Calhoun explained the University is “likely to follow state policy” and use “robust testing” to identify hotspots to isolate and quarantine community members appropriately.
“Of course, our expectations are that students will be compliant with social distancing guidelines, and we already have measures in case those expectations are not met,” she said.
“Our individual expectations and desires may be suppressed by the community health, and we hope and expect that students come back with this mentality,” she added.
For Dolan, the essence of a return to a residential fall semester is that “nothing will be the same.”
“We’ll have to wear masks for certain, if we come back, and all of the ways we’re accustomed to interacting with one another will have to change,” she said. “Whatever it’s going to be, it’s not going to be the same culture or environment that it was last December and January.”
As a recent USG report found, students struggled more than usual with mental health in the remote spring semester. According to Calhoun, the University’s new telehealth and counseling services were “quite robust,” and additional adjustments will be made in the fall.
In order to permit residential life on campus, Calhoun said, “the first major hurdle is developing adequate, robust, and regular testing.” She indicated that there is “work being done to see if we can stand up our own lab and how quickly/accurately can we get results.”
Calhoun also said the University is preparing for “quick and adequate” contact tracing and allocating sufficient space for sick students to self-isolate. The University is looking to partner with local hotels, if necessary, to provide additional space for self-isolation, she added.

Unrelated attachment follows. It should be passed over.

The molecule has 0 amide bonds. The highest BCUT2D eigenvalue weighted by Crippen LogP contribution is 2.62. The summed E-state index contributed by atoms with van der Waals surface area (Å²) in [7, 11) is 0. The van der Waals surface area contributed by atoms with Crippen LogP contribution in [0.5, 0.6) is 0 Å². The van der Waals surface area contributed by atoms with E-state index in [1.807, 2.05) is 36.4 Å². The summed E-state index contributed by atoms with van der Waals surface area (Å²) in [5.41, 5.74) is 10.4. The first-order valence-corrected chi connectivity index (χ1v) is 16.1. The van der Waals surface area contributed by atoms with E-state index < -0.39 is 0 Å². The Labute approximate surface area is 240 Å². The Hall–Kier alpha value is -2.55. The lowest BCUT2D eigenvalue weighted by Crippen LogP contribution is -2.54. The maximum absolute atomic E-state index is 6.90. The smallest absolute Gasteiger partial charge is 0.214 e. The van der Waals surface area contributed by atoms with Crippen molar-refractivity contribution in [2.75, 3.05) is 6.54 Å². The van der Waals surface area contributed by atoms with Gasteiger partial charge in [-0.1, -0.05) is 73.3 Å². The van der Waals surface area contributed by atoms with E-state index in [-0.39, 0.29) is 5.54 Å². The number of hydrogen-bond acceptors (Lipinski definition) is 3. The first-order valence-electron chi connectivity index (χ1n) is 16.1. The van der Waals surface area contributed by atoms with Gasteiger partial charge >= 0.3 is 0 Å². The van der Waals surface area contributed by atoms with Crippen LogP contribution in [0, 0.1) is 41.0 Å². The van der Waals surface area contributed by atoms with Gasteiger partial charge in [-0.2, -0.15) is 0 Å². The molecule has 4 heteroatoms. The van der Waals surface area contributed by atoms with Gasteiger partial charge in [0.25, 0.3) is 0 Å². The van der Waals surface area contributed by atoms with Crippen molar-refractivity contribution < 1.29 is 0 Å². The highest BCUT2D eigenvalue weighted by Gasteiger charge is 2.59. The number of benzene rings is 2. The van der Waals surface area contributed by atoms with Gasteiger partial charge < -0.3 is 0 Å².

For immunocompromised or otherwise at-risk students, faculty, or staff, Dolan said there would need to be “some mechanism” in place to help these individuals participate in academic and campus life.
“We wouldn’t want to coerce anyone who doesn’t feel safe to come back to campus, so knowing that, we would make accommodations,” Dolan said.
In the event of a virtual semester, one student pointed out, continued storage of student belongings, left behind in March, might present an unsustainable cost. Calhoun answered that the University is considering whether to transfer belongings into those students’ selected dorm rooms.
A larger context
Students asked about how government decisions, as well as the actions of other universities, will affect the University’s decisions.
“Obviously, geography matters, and the Governor determines what happens in the state,” Dolan said. “That said, our campus experience is so different from, say Rutgers’ experience, because we have a deeply residential experience ... Even though schools like NYU are making decisions, their world is so different from ours that we have to make an individual decision.”
Dolan also pointed out that the University may not immediately decide to move students back on-campus even if New Jersey eases restrictions.
“There will still be questions about testing, how to get students back to campus, availability of testing, how to get access to non-invasive testing,” she said. “The state is one issue, but the campus is another issue, and many of these decisions have to be considered at the same time.”
Finally, the administrators commented on how a possible vaccine might influence the decision to open or shutter campus to students in the 2020–2021 school year.
“My understanding is that if we made a shift in timing of the first semester, it would not be to delay arriving; it would be to end early,” Calhoun said. “We would not shift in the middle and decide to bring people back.”
“By delaying, we push ourselves into a typical flu season that we think will be complicated by the coronavirus,” she added.
Calhoun and Dolan both emphasized throughout the event the importance of student input in the University decision-making process, with USG survey results and feedback already circulating among the administration.
They also encouraged students to relay their specific concerns and creative ideas to faculty members and administrators who may find them useful.
“It is important for us to include all mediums for students to get involved in planning streams,” Calhoun said.
Over 120 people attended the event, which was held at 1 p.m. on Tuesday, May 26.
The next USG-sponsored Q&A with University administrators is scheduled to take place in July.